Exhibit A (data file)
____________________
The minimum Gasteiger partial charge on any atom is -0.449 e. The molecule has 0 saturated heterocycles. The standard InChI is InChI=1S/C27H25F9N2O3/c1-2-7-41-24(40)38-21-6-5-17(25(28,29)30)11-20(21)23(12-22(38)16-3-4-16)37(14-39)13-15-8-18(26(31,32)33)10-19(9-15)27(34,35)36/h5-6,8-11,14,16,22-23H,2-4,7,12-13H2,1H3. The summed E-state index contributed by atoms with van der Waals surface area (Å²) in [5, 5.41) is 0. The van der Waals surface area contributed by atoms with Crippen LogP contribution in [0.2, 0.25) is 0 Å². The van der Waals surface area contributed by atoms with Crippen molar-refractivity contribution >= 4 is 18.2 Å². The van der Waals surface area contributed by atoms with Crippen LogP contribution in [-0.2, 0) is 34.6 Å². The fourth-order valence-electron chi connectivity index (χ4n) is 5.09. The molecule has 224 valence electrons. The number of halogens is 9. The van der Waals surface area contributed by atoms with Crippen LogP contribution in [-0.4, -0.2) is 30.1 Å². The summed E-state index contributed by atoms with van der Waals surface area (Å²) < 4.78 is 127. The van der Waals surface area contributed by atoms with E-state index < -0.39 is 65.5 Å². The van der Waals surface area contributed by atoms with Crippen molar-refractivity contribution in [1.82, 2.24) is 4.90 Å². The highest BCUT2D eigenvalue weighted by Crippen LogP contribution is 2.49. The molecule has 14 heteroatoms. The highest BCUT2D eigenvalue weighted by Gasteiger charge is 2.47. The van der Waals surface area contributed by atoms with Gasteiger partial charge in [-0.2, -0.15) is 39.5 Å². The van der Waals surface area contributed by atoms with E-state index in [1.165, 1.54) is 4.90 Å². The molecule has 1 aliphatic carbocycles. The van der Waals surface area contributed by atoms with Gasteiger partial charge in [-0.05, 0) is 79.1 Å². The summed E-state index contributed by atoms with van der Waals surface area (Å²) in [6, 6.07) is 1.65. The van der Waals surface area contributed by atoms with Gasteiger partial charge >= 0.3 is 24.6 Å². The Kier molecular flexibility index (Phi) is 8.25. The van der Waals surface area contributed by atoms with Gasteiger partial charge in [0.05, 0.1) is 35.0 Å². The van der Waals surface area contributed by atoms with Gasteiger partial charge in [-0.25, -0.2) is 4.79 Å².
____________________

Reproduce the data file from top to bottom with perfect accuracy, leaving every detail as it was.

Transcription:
The minimum Gasteiger partial charge on any atom is -0.449 e. The molecule has 0 saturated heterocycles. The standard InChI is InChI=1S/C27H25F9N2O3/c1-2-7-41-24(40)38-21-6-5-17(25(28,29)30)11-20(21)23(12-22(38)16-3-4-16)37(14-39)13-15-8-18(26(31,32)33)10-19(9-15)27(34,35)36/h5-6,8-11,14,16,22-23H,2-4,7,12-13H2,1H3. The summed E-state index contributed by atoms with van der Waals surface area (Å²) in [5, 5.41) is 0. The van der Waals surface area contributed by atoms with Crippen LogP contribution in [0.2, 0.25) is 0 Å². The van der Waals surface area contributed by atoms with Crippen molar-refractivity contribution >= 4 is 18.2 Å². The van der Waals surface area contributed by atoms with Crippen LogP contribution in [-0.2, 0) is 34.6 Å². The fourth-order valence-electron chi connectivity index (χ4n) is 5.09. The molecule has 224 valence electrons. The number of halogens is 9. The van der Waals surface area contributed by atoms with Crippen LogP contribution in [-0.4, -0.2) is 30.1 Å². The summed E-state index contributed by atoms with van der Waals surface area (Å²) < 4.78 is 127. The van der Waals surface area contributed by atoms with E-state index < -0.39 is 65.5 Å². The van der Waals surface area contributed by atoms with Crippen molar-refractivity contribution in [1.82, 2.24) is 4.90 Å². The highest BCUT2D eigenvalue weighted by Crippen LogP contribution is 2.49. The molecule has 14 heteroatoms. The highest BCUT2D eigenvalue weighted by Gasteiger charge is 2.47. The van der Waals surface area contributed by atoms with Gasteiger partial charge in [-0.2, -0.15) is 39.5 Å². The van der Waals surface area contributed by atoms with E-state index in [1.165, 1.54) is 4.90 Å². The molecule has 1 aliphatic carbocycles. The van der Waals surface area contributed by atoms with Gasteiger partial charge in [-0.05, 0) is 79.1 Å². The summed E-state index contributed by atoms with van der Waals surface area (Å²) in [6, 6.07) is 1.65. The van der Waals surface area contributed by atoms with Gasteiger partial charge >= 0.3 is 24.6 Å². The Kier molecular flexibility index (Phi) is 8.25. The van der Waals surface area contributed by atoms with Gasteiger partial charge in [0.05, 0.1) is 35.0 Å². The van der Waals surface area contributed by atoms with Gasteiger partial charge in [-0.25, -0.2) is 4.79 Å².